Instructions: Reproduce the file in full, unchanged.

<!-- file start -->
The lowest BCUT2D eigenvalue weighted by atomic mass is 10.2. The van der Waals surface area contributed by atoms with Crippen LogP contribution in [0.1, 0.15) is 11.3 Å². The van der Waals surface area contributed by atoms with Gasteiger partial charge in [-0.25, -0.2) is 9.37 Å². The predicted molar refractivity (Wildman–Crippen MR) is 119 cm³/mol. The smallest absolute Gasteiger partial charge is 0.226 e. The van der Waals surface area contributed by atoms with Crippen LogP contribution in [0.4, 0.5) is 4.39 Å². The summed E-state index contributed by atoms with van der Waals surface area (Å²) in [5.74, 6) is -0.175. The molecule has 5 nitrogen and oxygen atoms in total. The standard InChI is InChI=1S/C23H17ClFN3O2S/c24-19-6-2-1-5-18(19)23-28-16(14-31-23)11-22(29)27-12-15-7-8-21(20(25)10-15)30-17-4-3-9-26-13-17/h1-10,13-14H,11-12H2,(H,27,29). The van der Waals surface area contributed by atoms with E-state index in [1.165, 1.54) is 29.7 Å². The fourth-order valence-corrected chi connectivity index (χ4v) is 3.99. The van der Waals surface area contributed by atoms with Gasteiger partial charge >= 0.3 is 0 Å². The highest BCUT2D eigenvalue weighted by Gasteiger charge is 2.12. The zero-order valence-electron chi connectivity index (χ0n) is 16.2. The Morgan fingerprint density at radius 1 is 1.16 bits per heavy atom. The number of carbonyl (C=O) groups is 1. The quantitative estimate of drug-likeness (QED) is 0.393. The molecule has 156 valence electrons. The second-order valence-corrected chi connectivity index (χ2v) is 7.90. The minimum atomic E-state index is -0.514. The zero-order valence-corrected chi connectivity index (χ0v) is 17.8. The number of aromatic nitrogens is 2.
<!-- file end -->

The lowest BCUT2D eigenvalue weighted by atomic mass is 10.2. The van der Waals surface area contributed by atoms with Crippen LogP contribution in [0.1, 0.15) is 11.3 Å². The van der Waals surface area contributed by atoms with Gasteiger partial charge in [-0.25, -0.2) is 9.37 Å². The predicted molar refractivity (Wildman–Crippen MR) is 119 cm³/mol. The smallest absolute Gasteiger partial charge is 0.226 e. The van der Waals surface area contributed by atoms with Crippen LogP contribution in [0.4, 0.5) is 4.39 Å². The summed E-state index contributed by atoms with van der Waals surface area (Å²) in [5.74, 6) is -0.175. The molecule has 5 nitrogen and oxygen atoms in total. The standard InChI is InChI=1S/C23H17ClFN3O2S/c24-19-6-2-1-5-18(19)23-28-16(14-31-23)11-22(29)27-12-15-7-8-21(20(25)10-15)30-17-4-3-9-26-13-17/h1-10,13-14H,11-12H2,(H,27,29). The van der Waals surface area contributed by atoms with E-state index in [1.165, 1.54) is 29.7 Å². The fourth-order valence-corrected chi connectivity index (χ4v) is 3.99. The van der Waals surface area contributed by atoms with Gasteiger partial charge >= 0.3 is 0 Å². The highest BCUT2D eigenvalue weighted by Gasteiger charge is 2.12. The zero-order valence-electron chi connectivity index (χ0n) is 16.2. The Morgan fingerprint density at radius 1 is 1.16 bits per heavy atom. The number of carbonyl (C=O) groups is 1. The quantitative estimate of drug-likeness (QED) is 0.393. The molecule has 156 valence electrons. The second-order valence-corrected chi connectivity index (χ2v) is 7.90. The minimum atomic E-state index is -0.514. The zero-order valence-corrected chi connectivity index (χ0v) is 17.8. The number of aromatic nitrogens is 2.